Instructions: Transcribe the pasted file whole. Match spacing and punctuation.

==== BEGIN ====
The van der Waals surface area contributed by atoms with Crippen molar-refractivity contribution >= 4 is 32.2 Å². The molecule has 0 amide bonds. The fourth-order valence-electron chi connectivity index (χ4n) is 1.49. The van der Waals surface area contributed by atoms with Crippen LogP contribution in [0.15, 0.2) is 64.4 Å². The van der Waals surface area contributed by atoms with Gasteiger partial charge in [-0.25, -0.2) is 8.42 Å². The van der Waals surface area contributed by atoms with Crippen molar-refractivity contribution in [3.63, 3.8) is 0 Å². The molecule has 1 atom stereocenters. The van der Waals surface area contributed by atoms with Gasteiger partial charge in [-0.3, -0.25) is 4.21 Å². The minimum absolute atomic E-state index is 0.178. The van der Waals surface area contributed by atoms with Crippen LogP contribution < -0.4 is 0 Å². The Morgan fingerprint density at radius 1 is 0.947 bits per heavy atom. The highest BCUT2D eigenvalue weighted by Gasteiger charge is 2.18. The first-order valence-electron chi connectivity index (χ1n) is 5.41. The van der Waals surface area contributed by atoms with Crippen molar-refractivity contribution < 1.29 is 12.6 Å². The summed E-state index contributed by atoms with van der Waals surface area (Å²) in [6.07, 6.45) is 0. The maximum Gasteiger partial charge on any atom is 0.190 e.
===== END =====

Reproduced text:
The van der Waals surface area contributed by atoms with Crippen molar-refractivity contribution >= 4 is 32.2 Å². The molecule has 0 amide bonds. The fourth-order valence-electron chi connectivity index (χ4n) is 1.49. The van der Waals surface area contributed by atoms with Crippen LogP contribution in [0.15, 0.2) is 64.4 Å². The van der Waals surface area contributed by atoms with Gasteiger partial charge in [-0.25, -0.2) is 8.42 Å². The van der Waals surface area contributed by atoms with Crippen molar-refractivity contribution in [3.63, 3.8) is 0 Å². The molecule has 1 atom stereocenters. The van der Waals surface area contributed by atoms with Gasteiger partial charge in [-0.3, -0.25) is 4.21 Å². The minimum absolute atomic E-state index is 0.178. The van der Waals surface area contributed by atoms with Crippen LogP contribution < -0.4 is 0 Å². The Morgan fingerprint density at radius 1 is 0.947 bits per heavy atom. The highest BCUT2D eigenvalue weighted by Gasteiger charge is 2.18. The first-order valence-electron chi connectivity index (χ1n) is 5.41. The van der Waals surface area contributed by atoms with Crippen molar-refractivity contribution < 1.29 is 12.6 Å². The summed E-state index contributed by atoms with van der Waals surface area (Å²) in [6.07, 6.45) is 0. The maximum Gasteiger partial charge on any atom is 0.190 e.